Market Report: Supermarket merger talk lifts a dull day
Thursday 11 February 1999
There were, it was alleged, some shrewd buyers chasing the shares. Whether they decided to alight on the supermarket twosome on a particularly dull, uneventful session may, of course, have been pure coincidence.
Asda and Safeway have talked merger. Eighteen months ago the two abandoned discussions when it became apparent that Westminster would not be too happy about any deal.
But, argued yesterday's buyers, times change and with the new wealth creation attitude at the Department of Trade and Industry, the supermarketeers had been tempted to resume talks.
Since the earlier negotiations ended, there have been a number of flurries as stories have circulated of new talks. The shares of the two chains are well below their peaks. Asda hit 218.75p last year; Safeway topped 400p two years ago.
Footsie spent the day fretting about New York and reduced an 82.2 points deficit to 9.7 at 5,770.2 when US shares displayed rather more resilience than expected. It was the sixth fall on the trot. Undercard shares weakened although takeovers, real and rumoured, continued to cast their spell.
Any share which had been surfing higher on the back of, sometimes vague, Internet associations come under pressure. Dixons fell 41.5p to 982.5p and Reuters 39.5p to 793.5p. EMI, with the added discomfort of any lack of takeover action, lost 30.75p to 421.75p. Psion, with a profits warning to boot, retreated 115p to 832.5p.
But BSkyB, on its better-than-expected digital TV expansion, gained 60.5p to 474.75p despite a sharp profits fall. Its digital success ruffled Carlton Communications, one of the two rival Ondigital providers, down 38p to 596p. Granada, the other Ondigital adventurer, lost 8.5p to 1,126.5p.
Unilever, in retreat for most of this year, rallied 36.5p to 582.5p as the market indulged in another of its favourite games, arbitraging between the British and Dutch ends of the food and soap behemoth.
National Power rose 11.5p to 511.5p and United Utilities, 9p to 812p. The two admitted having held merger talks.
GRE, the insurance group, fell a further 2.75p to 344p as bidder Sun Life & Provincial gave up another 9p to 460p. The bid was worth around 390p when it was agreed.
Banks were firmer with Lloyds TSB, figures tomorrow, up 7p to 758p. Allied Irish Bank, said to be a Lloyds target, was given another whirl but, after an early 37.5p gain, settled for a 6p plus at 1,111p.
Booker, the cash-and-carry chain, was another bid candidate to run out of steam. At one time up 7p, the shares ended 1.5p higher at 67.5p.
But excitement intensified at Field, the packaging group. The shares firmed 12.5p to 356p after a bidding war between two US groups erupted. Shorewood launched an agreed 350p a share offer, topping a 320p shot from Chesapeake which let it be known that it may well return to the fray.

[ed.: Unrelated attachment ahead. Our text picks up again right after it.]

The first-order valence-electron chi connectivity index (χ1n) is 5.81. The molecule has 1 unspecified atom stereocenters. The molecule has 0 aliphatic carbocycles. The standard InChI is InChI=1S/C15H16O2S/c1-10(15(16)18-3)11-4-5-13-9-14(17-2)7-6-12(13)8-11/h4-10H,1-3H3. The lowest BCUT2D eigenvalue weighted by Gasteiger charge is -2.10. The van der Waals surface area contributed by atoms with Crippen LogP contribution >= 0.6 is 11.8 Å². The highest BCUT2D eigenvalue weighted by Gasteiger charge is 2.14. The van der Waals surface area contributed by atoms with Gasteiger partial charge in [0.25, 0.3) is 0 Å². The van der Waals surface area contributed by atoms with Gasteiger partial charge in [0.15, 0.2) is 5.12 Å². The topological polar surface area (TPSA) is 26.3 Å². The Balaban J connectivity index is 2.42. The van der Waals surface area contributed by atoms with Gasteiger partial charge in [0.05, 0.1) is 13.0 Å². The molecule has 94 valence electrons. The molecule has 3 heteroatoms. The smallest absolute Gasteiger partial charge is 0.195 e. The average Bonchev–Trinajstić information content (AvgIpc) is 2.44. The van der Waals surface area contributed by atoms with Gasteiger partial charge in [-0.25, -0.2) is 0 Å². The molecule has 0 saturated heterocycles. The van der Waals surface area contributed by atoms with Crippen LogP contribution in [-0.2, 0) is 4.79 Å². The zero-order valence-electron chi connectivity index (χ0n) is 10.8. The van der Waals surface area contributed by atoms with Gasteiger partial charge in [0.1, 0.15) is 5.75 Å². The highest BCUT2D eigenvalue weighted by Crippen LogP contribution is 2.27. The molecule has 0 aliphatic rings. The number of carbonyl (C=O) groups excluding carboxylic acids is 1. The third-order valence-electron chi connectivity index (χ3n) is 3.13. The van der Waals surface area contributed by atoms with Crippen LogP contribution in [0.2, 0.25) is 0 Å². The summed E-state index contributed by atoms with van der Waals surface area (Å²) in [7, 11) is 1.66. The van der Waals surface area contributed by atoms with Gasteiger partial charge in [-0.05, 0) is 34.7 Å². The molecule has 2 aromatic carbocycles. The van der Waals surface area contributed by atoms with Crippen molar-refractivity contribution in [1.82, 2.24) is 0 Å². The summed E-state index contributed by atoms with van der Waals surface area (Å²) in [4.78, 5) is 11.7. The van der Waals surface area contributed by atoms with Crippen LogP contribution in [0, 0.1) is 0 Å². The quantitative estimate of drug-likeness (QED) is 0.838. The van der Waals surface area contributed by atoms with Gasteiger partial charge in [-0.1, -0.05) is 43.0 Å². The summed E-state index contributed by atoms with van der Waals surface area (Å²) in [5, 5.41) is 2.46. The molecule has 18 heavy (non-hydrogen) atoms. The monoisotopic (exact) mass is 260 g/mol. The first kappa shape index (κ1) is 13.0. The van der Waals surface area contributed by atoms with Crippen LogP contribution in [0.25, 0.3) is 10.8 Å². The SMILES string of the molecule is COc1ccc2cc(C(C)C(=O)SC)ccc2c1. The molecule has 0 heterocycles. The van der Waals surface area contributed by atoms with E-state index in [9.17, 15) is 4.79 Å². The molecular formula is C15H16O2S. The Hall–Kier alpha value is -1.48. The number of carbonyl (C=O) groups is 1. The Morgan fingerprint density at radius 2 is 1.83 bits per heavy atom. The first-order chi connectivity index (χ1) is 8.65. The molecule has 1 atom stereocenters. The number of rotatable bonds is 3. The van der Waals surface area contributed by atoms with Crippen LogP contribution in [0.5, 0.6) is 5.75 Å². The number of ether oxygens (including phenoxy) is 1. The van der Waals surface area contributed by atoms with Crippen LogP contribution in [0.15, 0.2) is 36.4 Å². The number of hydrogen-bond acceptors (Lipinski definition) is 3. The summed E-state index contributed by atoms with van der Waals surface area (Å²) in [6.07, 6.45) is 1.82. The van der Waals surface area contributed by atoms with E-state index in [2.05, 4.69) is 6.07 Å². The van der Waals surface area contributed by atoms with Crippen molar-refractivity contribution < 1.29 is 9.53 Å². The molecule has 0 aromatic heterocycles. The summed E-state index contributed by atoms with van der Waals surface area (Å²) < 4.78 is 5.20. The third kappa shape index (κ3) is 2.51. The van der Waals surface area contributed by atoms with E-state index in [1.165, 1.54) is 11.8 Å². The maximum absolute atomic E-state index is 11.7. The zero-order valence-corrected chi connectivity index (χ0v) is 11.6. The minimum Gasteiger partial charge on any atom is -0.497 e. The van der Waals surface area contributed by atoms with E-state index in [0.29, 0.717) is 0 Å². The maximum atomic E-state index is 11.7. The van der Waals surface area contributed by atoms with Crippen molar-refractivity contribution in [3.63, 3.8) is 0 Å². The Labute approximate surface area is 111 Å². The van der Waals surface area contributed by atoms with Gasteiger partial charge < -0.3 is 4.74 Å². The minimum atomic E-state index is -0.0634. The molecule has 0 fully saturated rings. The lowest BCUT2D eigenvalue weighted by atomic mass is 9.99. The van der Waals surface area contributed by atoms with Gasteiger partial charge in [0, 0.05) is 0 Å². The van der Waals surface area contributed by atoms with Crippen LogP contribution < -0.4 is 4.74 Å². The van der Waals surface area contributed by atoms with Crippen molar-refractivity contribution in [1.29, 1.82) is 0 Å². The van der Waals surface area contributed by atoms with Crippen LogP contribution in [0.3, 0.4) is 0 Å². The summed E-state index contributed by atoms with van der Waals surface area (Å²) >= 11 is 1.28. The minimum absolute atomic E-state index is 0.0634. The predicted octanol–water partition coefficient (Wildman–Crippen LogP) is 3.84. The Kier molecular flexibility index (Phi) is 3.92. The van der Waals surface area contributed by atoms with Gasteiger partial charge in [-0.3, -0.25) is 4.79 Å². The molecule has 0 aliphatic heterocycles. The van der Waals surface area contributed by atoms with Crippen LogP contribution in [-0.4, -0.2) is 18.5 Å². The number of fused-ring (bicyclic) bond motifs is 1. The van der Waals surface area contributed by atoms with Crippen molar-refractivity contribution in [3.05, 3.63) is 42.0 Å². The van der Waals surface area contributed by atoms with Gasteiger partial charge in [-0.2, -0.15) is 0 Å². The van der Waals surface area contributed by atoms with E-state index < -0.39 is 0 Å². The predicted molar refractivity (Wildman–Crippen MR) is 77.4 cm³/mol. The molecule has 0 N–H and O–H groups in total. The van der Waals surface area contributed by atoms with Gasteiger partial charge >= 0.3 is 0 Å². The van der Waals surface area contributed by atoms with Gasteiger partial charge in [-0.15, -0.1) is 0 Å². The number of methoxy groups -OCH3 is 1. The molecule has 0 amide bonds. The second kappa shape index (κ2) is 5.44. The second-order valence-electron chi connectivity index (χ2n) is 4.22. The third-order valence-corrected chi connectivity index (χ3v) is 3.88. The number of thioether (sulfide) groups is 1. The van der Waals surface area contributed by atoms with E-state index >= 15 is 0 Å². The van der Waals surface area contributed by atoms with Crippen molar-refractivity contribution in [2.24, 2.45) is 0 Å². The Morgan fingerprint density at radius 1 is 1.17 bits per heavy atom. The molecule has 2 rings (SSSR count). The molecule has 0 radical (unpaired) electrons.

Cleveland, a property group, held at 101p after rejecting a "wholly inadequate" offer, and loss adjuster Pycraft & Arnold firmed to 66.5p after a cash and shares offer from Fishers International, a financial services group.
Eclipse Blinds, up 30p at 87.5p, said it was in talks and Pubs `n' Bars held at 55p after confirming it was talking to the Real Leisure pubs chain. Lionheart, a household goods group, succumbed to profit taking, falling 0.5p to 5.5p, after saying it was in talks with a potential bidder.
Vaux, the brewing and hotels group rocked by a boardroom brawl, frothed 28p higher to 301.5p on the belief that the row has left the group open to a takeover strike.
Monument Oil & Gas flared 4.5p to 41.5p with corporate activity in the oil industry prompting suggestions that it could soon be a target.
Reunion Mining, which has admitted bid talks, rose a further 12.5p to 88p, and GB Railways, which denied bid action, steamed ahead, adding 13.5p to 178.5p.
Racal Electronic fell 10.5p to 378p ahead of a Henderson Crosthwaite investment dinner at London's Howard Hotel. Henderson was also at the nearby Savoy Hotel where Ramco Energy, unchanged at 230p, was the subject of an investment dinner.
British American Tobacco fell 20p to 613p following reports that rival Philip Morris had been successfully sued by a smoker who contracted cancer.
Johnson Matthey, the metals group, eased 12.5p to 440p as analysts left to examine its American operations.
Phytopharm, developing drugs from plants, sprouted 26p to 201.5p following coverage of the potential lurking in South Africa's vegetation.
Keystone Software fell 4.5p to 12p. It is aiming to raise pounds 1.5m through a placing and open offer at 10p a share.
SEAQ VOLUME: 958.2m
SEAQ TRADES: 70,661
GILTS INDEX: 115.74 +018
WILLIAM BAIRD, the textile group, may be in play. The shares rose 10p to 96p after a 7p gain on Tuesday.
Some buyers have been attracted by the 13 per cent dividend yield. But there are also suggestions of corporate action with, perhaps, a venture capitalist looking at the strength of the group and pondering a break up bid. Baird has said it expects last year's profits before exceptionals to be around pounds 30m.
MATALAN, the discount clothing chain, has defied the retail gloom. The shares rose 13p to 465p, highest since last spring's flotation. They seem destined to move into the FTSE 250 index after next month's quarterly review. There is already evidence of tracker funds preparing for the group's elevation. Engineer Rotork arrived in the mid cap index yesterday, ending 3p higher at 399p, a peak. It replaced advertising group Abbott Mead Vickers.
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